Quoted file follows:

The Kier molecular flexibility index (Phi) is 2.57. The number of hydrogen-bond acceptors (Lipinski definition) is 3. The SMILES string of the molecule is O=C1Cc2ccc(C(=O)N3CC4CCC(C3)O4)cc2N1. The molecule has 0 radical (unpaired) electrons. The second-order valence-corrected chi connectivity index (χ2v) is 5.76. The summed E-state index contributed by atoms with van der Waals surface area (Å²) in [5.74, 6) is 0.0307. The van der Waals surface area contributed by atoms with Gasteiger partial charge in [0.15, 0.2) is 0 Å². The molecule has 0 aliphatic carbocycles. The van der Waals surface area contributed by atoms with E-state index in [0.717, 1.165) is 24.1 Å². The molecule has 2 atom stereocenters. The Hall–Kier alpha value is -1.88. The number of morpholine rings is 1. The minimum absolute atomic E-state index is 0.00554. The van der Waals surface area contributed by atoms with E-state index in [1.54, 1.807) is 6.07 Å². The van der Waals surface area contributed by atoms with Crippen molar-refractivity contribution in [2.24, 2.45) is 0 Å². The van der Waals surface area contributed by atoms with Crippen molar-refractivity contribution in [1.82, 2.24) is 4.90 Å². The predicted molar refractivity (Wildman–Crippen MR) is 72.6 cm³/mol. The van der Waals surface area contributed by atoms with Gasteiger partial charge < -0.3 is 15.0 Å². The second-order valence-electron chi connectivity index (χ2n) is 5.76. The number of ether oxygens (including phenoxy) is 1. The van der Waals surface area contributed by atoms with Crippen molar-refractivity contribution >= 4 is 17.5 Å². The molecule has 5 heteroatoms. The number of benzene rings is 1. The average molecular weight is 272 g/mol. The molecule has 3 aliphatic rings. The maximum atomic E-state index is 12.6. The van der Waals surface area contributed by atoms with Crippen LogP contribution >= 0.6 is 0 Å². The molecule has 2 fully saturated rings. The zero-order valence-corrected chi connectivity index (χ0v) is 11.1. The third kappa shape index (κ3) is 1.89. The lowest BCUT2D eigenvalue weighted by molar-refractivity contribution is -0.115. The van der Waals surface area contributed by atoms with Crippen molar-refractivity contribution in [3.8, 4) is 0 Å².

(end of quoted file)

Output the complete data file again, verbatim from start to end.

The Kier molecular flexibility index (Phi) is 2.57. The number of hydrogen-bond acceptors (Lipinski definition) is 3. The SMILES string of the molecule is O=C1Cc2ccc(C(=O)N3CC4CCC(C3)O4)cc2N1. The molecule has 0 radical (unpaired) electrons. The second-order valence-corrected chi connectivity index (χ2v) is 5.76. The summed E-state index contributed by atoms with van der Waals surface area (Å²) in [5.74, 6) is 0.0307. The van der Waals surface area contributed by atoms with Gasteiger partial charge in [0.15, 0.2) is 0 Å². The molecule has 0 aliphatic carbocycles. The van der Waals surface area contributed by atoms with E-state index in [0.717, 1.165) is 24.1 Å². The molecule has 2 atom stereocenters. The Hall–Kier alpha value is -1.88. The number of morpholine rings is 1. The minimum absolute atomic E-state index is 0.00554. The van der Waals surface area contributed by atoms with E-state index in [1.54, 1.807) is 6.07 Å². The van der Waals surface area contributed by atoms with Crippen molar-refractivity contribution in [2.24, 2.45) is 0 Å². The van der Waals surface area contributed by atoms with Crippen molar-refractivity contribution in [1.82, 2.24) is 4.90 Å². The predicted molar refractivity (Wildman–Crippen MR) is 72.6 cm³/mol. The van der Waals surface area contributed by atoms with Gasteiger partial charge < -0.3 is 15.0 Å². The second-order valence-electron chi connectivity index (χ2n) is 5.76. The number of ether oxygens (including phenoxy) is 1. The van der Waals surface area contributed by atoms with Crippen molar-refractivity contribution >= 4 is 17.5 Å². The molecule has 5 heteroatoms. The number of benzene rings is 1. The average molecular weight is 272 g/mol. The molecule has 3 aliphatic rings. The maximum atomic E-state index is 12.6. The van der Waals surface area contributed by atoms with Crippen LogP contribution >= 0.6 is 0 Å². The molecule has 2 fully saturated rings. The zero-order valence-corrected chi connectivity index (χ0v) is 11.1. The third kappa shape index (κ3) is 1.89. The lowest BCUT2D eigenvalue weighted by molar-refractivity contribution is -0.115. The van der Waals surface area contributed by atoms with Crippen molar-refractivity contribution in [3.8, 4) is 0 Å².